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Glacier Deposits

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    Glaciers erode and transport rock as they flow down slope.  Then, when the glaciers start to melt or recede, the sediment is deposited as unsorted glacial till, often in characteristic landforms such as moraines and their associated sedimentary facies.  

    Glacial Erosion and Transport


    Because glacial environments are so cold, glacial erosion tends to be physical rather than chemical.  Erosional processes include:

    • Rocks breaking due to water freezing and expanding in fractures
    • Rocks picked up off the valley floor by the base of a flowing glacier
    • Rocks grinding against each other or the floor of the glacial valley as they are transported by flowing ice. 

    These processes produce certain distinctive sedimentary features:

    • Clasts with smooth facets where they were dragged against other rocks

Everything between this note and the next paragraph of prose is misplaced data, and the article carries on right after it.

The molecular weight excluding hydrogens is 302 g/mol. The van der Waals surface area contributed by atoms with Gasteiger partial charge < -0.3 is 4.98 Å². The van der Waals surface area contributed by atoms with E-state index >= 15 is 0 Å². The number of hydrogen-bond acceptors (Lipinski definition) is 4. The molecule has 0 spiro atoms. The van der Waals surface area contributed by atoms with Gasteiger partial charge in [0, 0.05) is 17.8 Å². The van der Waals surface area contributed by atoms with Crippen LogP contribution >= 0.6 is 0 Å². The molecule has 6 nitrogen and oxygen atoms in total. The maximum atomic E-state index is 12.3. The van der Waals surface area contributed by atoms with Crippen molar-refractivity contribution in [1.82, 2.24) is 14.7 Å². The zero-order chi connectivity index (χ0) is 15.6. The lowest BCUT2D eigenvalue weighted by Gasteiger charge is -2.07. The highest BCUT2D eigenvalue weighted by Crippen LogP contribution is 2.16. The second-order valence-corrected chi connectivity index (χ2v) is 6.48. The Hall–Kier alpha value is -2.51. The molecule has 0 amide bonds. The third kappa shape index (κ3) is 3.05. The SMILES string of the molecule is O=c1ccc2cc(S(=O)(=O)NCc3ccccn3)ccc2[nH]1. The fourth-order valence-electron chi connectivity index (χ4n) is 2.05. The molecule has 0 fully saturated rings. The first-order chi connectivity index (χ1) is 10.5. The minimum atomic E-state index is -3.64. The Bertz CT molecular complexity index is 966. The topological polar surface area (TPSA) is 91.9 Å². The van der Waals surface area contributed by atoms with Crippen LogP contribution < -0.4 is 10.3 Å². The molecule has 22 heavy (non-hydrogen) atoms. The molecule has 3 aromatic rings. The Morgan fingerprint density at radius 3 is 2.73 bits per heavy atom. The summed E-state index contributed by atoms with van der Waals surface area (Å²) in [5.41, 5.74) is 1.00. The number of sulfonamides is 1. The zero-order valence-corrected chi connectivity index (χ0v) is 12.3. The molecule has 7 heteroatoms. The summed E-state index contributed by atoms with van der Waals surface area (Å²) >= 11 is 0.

• Rocks with striations and grooves where they were dragged against other rocks
    • Valley floors that have been eroded flat
    • "Rock flour" made of clay-sized lithic grains.

    Glacial erosion is also associated with erosional landforms such as U-shaped valleys, cirques, and aretes.  

    Figure 1: Yosemite Valley is a U-shaped glacial valley.

    Laminar Flow

    Because ice is much more viscous than water or wind, sediment in a glacier is transported by laminar flow instead of turbulent flow.   In laminar flow, the fluid particles (in this case, ice serves as a highly viscous fluid) flow in straight layers parallel to the direction of current, with minimal mixing.  In a glacier, this means that any sediment and debris that gets incorporated into the body of ice will be carried alongside other grains as the glacier flows without becoming sorted by grain size as they would in water.  The grains will not mix into the rest of the glacier, and as a result they tend to form sediment-rich bands in zones of heavy erosion such as the outer edges of a glacier.


    Figure 2: Two converging glaciers carrying sediment as they flow towards the upper left corner of the image.  Notice the bands of sediment, and the way these bands converge where the two glaciers meet.

    Figure 3: A video demonstrating laminar flow (bottom) vs turbulent flow (top) of dye in water.

    Glacial Deposition